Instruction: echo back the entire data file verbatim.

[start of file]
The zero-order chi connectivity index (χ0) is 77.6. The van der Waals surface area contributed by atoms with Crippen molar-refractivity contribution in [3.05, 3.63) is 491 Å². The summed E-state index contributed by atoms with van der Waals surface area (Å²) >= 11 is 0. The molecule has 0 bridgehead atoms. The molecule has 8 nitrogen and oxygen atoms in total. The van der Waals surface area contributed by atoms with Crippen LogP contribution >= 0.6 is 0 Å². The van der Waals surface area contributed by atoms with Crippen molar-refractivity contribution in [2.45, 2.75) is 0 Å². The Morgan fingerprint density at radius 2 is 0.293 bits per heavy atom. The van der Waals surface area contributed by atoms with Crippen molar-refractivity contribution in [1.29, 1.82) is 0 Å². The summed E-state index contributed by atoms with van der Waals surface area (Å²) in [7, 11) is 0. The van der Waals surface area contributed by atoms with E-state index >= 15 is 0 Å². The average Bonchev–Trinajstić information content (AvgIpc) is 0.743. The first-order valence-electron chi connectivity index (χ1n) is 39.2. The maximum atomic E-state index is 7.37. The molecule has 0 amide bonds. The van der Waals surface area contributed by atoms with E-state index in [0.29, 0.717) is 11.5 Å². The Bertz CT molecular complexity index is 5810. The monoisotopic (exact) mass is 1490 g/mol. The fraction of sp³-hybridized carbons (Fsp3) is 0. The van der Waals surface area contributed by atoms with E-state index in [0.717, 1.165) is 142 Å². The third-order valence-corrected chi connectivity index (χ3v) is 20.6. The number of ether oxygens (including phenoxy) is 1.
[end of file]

The zero-order chi connectivity index (χ0) is 77.6. The van der Waals surface area contributed by atoms with Crippen molar-refractivity contribution in [3.05, 3.63) is 491 Å². The summed E-state index contributed by atoms with van der Waals surface area (Å²) >= 11 is 0. The molecule has 0 bridgehead atoms. The molecule has 8 nitrogen and oxygen atoms in total. The van der Waals surface area contributed by atoms with Crippen LogP contribution >= 0.6 is 0 Å². The van der Waals surface area contributed by atoms with Crippen molar-refractivity contribution in [2.45, 2.75) is 0 Å². The Morgan fingerprint density at radius 2 is 0.293 bits per heavy atom. The van der Waals surface area contributed by atoms with Crippen molar-refractivity contribution in [1.29, 1.82) is 0 Å². The summed E-state index contributed by atoms with van der Waals surface area (Å²) in [7, 11) is 0. The van der Waals surface area contributed by atoms with E-state index >= 15 is 0 Å². The average Bonchev–Trinajstić information content (AvgIpc) is 0.743. The first-order valence-electron chi connectivity index (χ1n) is 39.2. The maximum atomic E-state index is 7.37. The molecule has 0 amide bonds. The van der Waals surface area contributed by atoms with E-state index in [0.29, 0.717) is 11.5 Å². The Bertz CT molecular complexity index is 5810. The monoisotopic (exact) mass is 1490 g/mol. The fraction of sp³-hybridized carbons (Fsp3) is 0. The van der Waals surface area contributed by atoms with E-state index in [0.717, 1.165) is 142 Å². The third-order valence-corrected chi connectivity index (χ3v) is 20.6. The number of ether oxygens (including phenoxy) is 1.